On 1 January of this year, 123 modern awards came into effect. Employers need to identify which of these modern awards covers their employees. This can be a challenging task. In most cases, the content does not entirely replicate the content of the previous federal and state awards which have now been replaced.
Here are four useful tips to assist.
Tip 1 check the name
A good starting point is to look at the name of the award. Although it is not possible to determine the issue on the name alone, it will usually narrow the field to those awards which are more likely to apply to the relevant industry or occupation.
Most modern awards are industry based. That is, they apply to a specific industry or sector (e.g the Aged Care Award and the Banking Finance and Insurance Award).
Some modern awards are occupation based. That is, they apply to a person employed in a particular occupation (e.g the Clerks Private Sector Award 2010).
Tip 2 check the coverage and classifications
Once you have identified the likely award(s), check the coverage clause of each (usually located at clause 4).
Typically there is a description of the industry to which the award applies and of the employees. The classification structure of the award will often be relevant to working out whether the employees are covered by the award, so check the classification definitions as well.
If the classification structure does not contain a description which corresponds to the work of your employee(s), it is possible that there is an occupation based award which is more appropriate. For example, the Clerks Private Sector Award is appropriate to an employee performing clerical duties for an employer engaged in the manufacturing industry.
However, the Aged Care Award is more appropriate to a clerical employee working in the aged care industry. Similarly, the Banking Finance and Insurance Award would be more appropriate to an employee performing clerical duties in the banking, finance or insurance industries.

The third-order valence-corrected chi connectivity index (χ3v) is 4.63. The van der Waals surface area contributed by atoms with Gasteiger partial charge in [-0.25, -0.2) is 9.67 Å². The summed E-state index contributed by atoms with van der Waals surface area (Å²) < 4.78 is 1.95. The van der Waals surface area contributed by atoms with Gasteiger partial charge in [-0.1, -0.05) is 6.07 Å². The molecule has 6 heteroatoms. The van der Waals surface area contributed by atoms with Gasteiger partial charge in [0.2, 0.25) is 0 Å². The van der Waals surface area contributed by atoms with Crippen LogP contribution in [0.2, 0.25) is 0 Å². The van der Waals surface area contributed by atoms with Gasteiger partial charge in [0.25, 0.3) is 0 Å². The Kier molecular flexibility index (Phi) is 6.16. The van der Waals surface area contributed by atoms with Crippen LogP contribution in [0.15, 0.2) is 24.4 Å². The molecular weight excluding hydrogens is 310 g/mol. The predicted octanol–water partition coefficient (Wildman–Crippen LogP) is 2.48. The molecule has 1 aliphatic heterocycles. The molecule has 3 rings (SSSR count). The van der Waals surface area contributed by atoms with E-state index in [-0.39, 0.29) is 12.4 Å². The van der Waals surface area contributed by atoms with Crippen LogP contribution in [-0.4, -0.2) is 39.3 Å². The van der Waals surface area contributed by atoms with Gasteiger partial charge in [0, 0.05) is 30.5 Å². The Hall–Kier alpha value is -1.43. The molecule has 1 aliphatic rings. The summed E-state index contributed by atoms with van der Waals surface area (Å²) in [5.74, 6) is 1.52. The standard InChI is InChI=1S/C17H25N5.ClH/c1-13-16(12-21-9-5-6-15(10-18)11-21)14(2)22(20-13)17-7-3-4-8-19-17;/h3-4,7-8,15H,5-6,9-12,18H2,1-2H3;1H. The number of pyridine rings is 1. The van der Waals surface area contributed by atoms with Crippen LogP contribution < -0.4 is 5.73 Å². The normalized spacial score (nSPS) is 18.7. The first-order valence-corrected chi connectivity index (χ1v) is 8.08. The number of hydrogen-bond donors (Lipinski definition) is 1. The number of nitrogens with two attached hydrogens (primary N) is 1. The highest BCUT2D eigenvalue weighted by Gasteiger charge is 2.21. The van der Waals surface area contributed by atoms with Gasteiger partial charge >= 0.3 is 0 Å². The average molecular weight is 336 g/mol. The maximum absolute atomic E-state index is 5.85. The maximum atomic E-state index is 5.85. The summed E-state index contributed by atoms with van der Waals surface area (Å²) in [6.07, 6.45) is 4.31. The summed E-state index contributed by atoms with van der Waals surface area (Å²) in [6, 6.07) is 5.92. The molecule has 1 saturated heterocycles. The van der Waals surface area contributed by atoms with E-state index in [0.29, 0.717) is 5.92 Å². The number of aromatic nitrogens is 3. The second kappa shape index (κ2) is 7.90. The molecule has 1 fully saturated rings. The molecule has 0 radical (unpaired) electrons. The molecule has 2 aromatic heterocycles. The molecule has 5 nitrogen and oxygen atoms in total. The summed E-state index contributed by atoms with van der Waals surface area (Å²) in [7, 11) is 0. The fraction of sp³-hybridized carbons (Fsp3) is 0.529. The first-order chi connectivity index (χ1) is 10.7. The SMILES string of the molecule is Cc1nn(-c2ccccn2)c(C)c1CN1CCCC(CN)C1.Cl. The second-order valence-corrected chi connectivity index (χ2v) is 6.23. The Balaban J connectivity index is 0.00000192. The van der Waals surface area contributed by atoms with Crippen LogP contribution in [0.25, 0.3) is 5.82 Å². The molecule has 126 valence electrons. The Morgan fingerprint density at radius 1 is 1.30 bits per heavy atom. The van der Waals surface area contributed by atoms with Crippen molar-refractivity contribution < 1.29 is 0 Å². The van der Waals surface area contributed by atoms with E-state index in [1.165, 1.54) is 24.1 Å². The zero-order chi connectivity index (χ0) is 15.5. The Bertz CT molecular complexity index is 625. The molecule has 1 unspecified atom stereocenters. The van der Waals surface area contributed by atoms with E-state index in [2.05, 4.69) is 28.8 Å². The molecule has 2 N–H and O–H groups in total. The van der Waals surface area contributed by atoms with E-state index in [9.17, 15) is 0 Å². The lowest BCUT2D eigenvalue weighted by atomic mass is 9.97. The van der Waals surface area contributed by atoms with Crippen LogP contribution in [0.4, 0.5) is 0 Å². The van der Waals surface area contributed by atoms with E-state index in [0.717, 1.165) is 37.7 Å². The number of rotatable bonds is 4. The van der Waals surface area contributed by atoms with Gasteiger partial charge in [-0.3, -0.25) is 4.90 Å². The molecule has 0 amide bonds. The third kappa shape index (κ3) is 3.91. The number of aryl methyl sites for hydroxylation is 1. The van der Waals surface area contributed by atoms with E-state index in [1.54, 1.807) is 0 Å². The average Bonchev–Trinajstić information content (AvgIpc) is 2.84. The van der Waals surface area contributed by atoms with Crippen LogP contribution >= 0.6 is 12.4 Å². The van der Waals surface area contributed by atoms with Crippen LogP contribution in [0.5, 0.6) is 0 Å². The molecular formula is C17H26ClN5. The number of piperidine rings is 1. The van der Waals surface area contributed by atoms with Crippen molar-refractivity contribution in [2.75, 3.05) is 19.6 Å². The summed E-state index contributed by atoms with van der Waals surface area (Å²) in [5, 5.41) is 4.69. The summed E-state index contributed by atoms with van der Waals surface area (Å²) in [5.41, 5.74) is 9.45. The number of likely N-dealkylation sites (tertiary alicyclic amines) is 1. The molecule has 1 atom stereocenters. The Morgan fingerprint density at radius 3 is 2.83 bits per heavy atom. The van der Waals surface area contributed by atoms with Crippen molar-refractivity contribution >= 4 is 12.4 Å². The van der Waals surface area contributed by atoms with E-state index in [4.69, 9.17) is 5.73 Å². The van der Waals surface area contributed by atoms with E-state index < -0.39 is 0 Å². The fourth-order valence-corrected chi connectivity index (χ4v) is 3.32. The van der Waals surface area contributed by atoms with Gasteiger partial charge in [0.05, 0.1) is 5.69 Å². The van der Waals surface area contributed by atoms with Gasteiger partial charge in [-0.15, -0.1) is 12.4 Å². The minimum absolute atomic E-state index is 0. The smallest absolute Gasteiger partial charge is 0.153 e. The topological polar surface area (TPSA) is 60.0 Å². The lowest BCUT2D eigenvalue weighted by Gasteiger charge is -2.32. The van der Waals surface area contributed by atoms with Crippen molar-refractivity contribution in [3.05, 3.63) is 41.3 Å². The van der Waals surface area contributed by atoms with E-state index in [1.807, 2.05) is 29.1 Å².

Tip 3 check definitions
Modern awards frequently contain definitions of terms which are used within the award.
Often there is a definition of the industry to which the award applies. In most awards, definitions can be found at clause 3.
If the industry definition does not seem appropriate or relevant to your business, then it is likely that the award does not apply and so the search should resume.
Tip 4 resolving overlap
There are likely to be occasions in which an employer is covered by multiple awards.
Article witten by John Stanton, Partner, Australian Business Lawyers and Mary Rofail, Lawyer, Australian Business Lawyers.
To resolve overlap, most awards contain a sub-clause within clause 4 which provides that the employee should be covered by the award classification which is most appropriate to the work performed and to the environment in which the employee normally performs the work.
If in doubt seek out professional advice.